Insomniac’s Metronome series features mixes from some of today’s fastest-rising electronic stars, as well as championed legends. It takes listeners deep across a wide range of genres, movements, cultures, producers, artists and sounds that make up the diverse world of electronic music.
Bristol’s Eli Brown has had a banner couple of years. As every article about him will state, after a long stint in the drum & bass scene, Brown organically shifted over to the four-on-the-floor world roughly around 2016. And to say the transition has been a success would be an understatement. Since the very start of this new venture, Brown has been taking off like a rocket. Earning a slot on Skream’s Of Unsound Mind label for his first release, he’s gone on to work with Toolroom and VIVa MUSiC. With solid support from other artists across the scene—not to mention, fans around the world—things are only moving up.
Breakout tracks like “Acid Test” have been pushed by the likes of Monki and Annie Mac, as well as institutions such as Rinse FM. And his continued stream of tunes, such as “Tech This Out” and “Got the Power,” has been championed for their own unique perspective and sound.
Currently on the road at this very moment, Eli Brown has toured seemingly nonstop from the get-go, as well. Obviously, there are a lot of UK gigs in the mix, but also big and small shows around the globe. A self-described workaholic in the studio, he’s equally busy outside of it, as evidenced by his present lineup of shows. And yet today, he’s found time to drop a Metronome mix on us. It’ll be a wild ride through house and techno that is as dense, unique, and as catchy as Brown’s own tracks.
How was your epic Halloween show in Gran Canaria?
Amazing. It was my first time playing in Gran Canaria, and I didn’t know what to expect, to be honest. Typically, it’s viewed as a holiday destination for English people, so I kind of expected it to be a bit quiet, considering it’s out of holiday season—but boy, was I wrong. One of the most up-for-it crowds I’ve ever played to—Spanish people know how to have a good time, and don’t I know it. I skipped bed and ended up going straight to the airport after the gig, in a world of pain!
It looks like you’ve been throwing a couple of new tracks in the mix lately. Any details you can give us about those?
I like to play a lot of my own material when I DJ, so it was only right to represent some new stuff in the mix. “Touch Me,” my new collab with Mason Maynard, is an absolute banger and has been killing it my sets; I just found out today that it’s gone #1 on Beatport, so I had to include it. Also, look out for my collab with vocalist Solo Tamas, whom I worked with previously on my track “Misbehave.” This one’s called “Lucky,” which is out next week on Moon Harbour, and it’s another that has featured in my sets heavily over the summer.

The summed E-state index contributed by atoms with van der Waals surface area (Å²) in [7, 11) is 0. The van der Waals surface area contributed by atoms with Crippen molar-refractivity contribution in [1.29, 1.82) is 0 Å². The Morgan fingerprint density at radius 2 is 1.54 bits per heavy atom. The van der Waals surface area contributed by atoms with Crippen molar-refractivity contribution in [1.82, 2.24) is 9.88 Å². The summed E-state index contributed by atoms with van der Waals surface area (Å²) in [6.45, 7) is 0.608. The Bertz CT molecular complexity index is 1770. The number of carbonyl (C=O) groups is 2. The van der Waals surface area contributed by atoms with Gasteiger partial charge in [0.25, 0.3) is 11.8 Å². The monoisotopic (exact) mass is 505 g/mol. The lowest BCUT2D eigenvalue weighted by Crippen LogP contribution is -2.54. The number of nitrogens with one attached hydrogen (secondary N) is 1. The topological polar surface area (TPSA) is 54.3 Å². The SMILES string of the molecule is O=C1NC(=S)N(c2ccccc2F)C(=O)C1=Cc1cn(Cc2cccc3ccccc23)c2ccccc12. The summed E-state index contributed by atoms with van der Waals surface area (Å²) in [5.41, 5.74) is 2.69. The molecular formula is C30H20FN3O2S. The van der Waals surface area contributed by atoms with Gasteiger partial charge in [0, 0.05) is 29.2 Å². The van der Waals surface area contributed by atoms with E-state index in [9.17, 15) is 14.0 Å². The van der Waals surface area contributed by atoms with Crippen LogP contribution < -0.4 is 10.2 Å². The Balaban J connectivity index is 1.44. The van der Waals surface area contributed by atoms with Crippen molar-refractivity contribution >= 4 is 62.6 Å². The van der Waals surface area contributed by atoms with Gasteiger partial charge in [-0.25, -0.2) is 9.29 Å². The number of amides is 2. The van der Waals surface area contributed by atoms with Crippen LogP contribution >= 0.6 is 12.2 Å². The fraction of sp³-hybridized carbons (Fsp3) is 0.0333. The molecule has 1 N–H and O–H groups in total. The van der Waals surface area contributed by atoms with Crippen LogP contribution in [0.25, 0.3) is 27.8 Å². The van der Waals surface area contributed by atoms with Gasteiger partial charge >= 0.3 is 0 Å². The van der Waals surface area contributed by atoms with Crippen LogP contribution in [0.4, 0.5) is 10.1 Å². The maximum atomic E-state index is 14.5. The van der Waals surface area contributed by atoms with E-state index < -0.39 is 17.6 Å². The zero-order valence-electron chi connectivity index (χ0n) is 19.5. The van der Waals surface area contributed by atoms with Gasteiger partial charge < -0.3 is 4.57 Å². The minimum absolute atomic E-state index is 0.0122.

What’s the response been to “Freak You Right” so far?
Really good—Lee and I get on really well, and he’s been a big supporter of mine, so to work with him in the studio has been a great experience. People seem to like the nod to ‘90s R&B samples, and I think the collab showcases our styles: Lee’s more soulful vibes and my more dancefloor sound.
You seem to have a unique style and sound when it comes to house and techno. Where do you think that comes from?
I’d like to think I do things slightly different. It’s not always to everyone’s taste, but that’s ok… to be unique, you can’t always please everyone. I think having a background in other genres of music has definitely helped me carve a bit of a niche with darker, more high-energy sound.
If your Virus is the piece of hardware you have a lot of appreciation for, what’s a go-to piece of software in the studio?
A lot my time is spent looking for samples to give my music identity, so plugins, synths, etc. aren’t necessarily at the core of what I do. However, if I had to pick one bit of hardware/software, I’d probably go for Sylenth. It’s a synth I love and features in most of my records; the bass sounds are so phat and warm, and you can definitely get that warm Moog sound out of it.
When you hear tracks in this sphere, what really grabs you first?
I find there is a lot of middle-of-the-road tech house out there. Stuff that grabs me tends to have something unique or instantly identifiable—whether it’s a sample, vocal, or groove—but something makes it stick in my mind. I guess that’s the hard part and something I’m always striving to achieve.
You’ve been navigating the house and techno world for only a handful of years. Is there any trajectory you see for yourself, or are you letting the momentum take you wherever it may lead?
Definitely letting things follow a natural path. I find the minute you put too much thought in to it, you can quite easily lose the vibe that originally made you successful. That said, I am continually trying to push my music forward and look for new areas of inspiration. Who knows where that might take me.
Anything else you’d like to mention or plug?
I’d just like to say a big thank you to Insomniac for supporting me and everyone out there buying my records, coming to my shows—the support has been amazing.
- Eli Brown ‘Metronome’ Mix Track List
Tiga & the Martinez Brothers “Blessed”
Iglesias “Where’s My Snare”
Mason Collective “Buss It”
Eli Brown “What Ever”
Paul Woolford “Story of My Life”
Rich NXT “Ashame”
Dateless “Shoes on Please” (Bontan Remix)
Jansons “Picture This”
Eli Brown & Solo Tamas “Lucky”
Eli Brown & Mason Maynard “Touch Me”
Eli Brown & Lee Foss “Freak You Right”
Chus & Cebalios “Santanera”
Leftwing & Kody “You Know”
Andrew Miller “Godfather Dance”
Rafa Barrios “Flip Flop”
Andrea Oliva “Upside Down”
Joseph Edmund “The Pressure”